Who decided to give Bevaqua a bye - He is a Brewer so I suspect it was Bud Selig.

Johnny Oates deserved the Bubble gum Championship. Phils get hosed again.
SpastikMooss said…
I looked up the bubble gum card as well - I'd seen the front, but never the back, and wow, what an awesome card. Thanks for sharing it Owl!
steelehere said…
Great post Night Owl.

I think Lopes is angry on his 76 Topps card because he's the last one in the set (#660).

Note: In Davey's defense, I do remember him regularly blowing bubbles with his bubble gum during games.
Mad Guru said…
Hate to burst your bubble (oh, the tremendous laughter from that pun).

http://www.gettyimages.com/detail/81369040/Sports-Illustrated
night owl said…
Trick photography!
steelehere said…
Davey Lopes is featured on a 1979 Sportscasters card titled "Forever Blowing Bubbles". It's got a great story about the 1975 and 1976 Bubble Gum blowing contests.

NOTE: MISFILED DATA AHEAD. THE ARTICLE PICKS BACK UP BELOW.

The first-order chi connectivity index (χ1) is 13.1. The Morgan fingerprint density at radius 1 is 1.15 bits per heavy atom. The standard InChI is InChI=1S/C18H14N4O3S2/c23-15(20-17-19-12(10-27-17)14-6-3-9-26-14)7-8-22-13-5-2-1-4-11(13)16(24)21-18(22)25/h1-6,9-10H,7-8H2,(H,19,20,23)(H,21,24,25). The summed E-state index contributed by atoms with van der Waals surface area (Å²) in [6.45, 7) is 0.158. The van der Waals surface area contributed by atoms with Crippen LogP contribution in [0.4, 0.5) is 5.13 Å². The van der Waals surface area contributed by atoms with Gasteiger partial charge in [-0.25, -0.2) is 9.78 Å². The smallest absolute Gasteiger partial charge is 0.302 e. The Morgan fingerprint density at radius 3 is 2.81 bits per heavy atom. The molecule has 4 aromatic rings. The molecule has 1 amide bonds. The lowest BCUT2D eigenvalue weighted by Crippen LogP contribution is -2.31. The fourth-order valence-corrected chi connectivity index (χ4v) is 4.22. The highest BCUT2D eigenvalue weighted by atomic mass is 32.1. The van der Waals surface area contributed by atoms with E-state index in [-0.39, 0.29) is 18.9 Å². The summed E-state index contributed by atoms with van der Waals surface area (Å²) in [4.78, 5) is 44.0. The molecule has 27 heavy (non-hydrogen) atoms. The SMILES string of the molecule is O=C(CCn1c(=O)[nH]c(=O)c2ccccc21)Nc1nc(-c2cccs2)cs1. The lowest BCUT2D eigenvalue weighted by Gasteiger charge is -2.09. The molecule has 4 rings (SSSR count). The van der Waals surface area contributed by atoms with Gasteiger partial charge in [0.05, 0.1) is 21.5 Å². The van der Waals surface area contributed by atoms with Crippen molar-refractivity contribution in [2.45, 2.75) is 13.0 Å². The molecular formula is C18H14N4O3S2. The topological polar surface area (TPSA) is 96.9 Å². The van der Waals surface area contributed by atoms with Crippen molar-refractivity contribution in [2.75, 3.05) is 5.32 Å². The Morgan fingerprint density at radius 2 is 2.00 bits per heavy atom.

http://www.sportscastercards.com/sports.php?table_name=sports&function=details&where_field=ID&where_value=74-01

Popular posts from this blog

That was easy

   My approach on 2021 Topps, after seeing the cards, empty shelves and the tales of inflated prices, was that I could last the entire year without buying any.   The effort wasn't worth it. I'll just take my Dodgers and go home.   I went to Target once after the release date a couple weeks ago, I don't really remember what day I went, and saw empty shelves and shrugged.   So, move forward two weeks and it's birthday season. Those who have read this blog for awhile know I have a lot of birthdays in my family in March and it's the primary shopping time of the year, besides Christmas. I went to Target yesterday for a few items and I made sure to check the card aisle, just in case. I didn't expect to find anything, but I think you know me by now, I have to buy my first packs of the season if I have the opportunity. It's worth a look. The shelves seemed fairly empty as I approached. But they weren't. When I got there, I saw maybe six or seven 2021 Topps baseb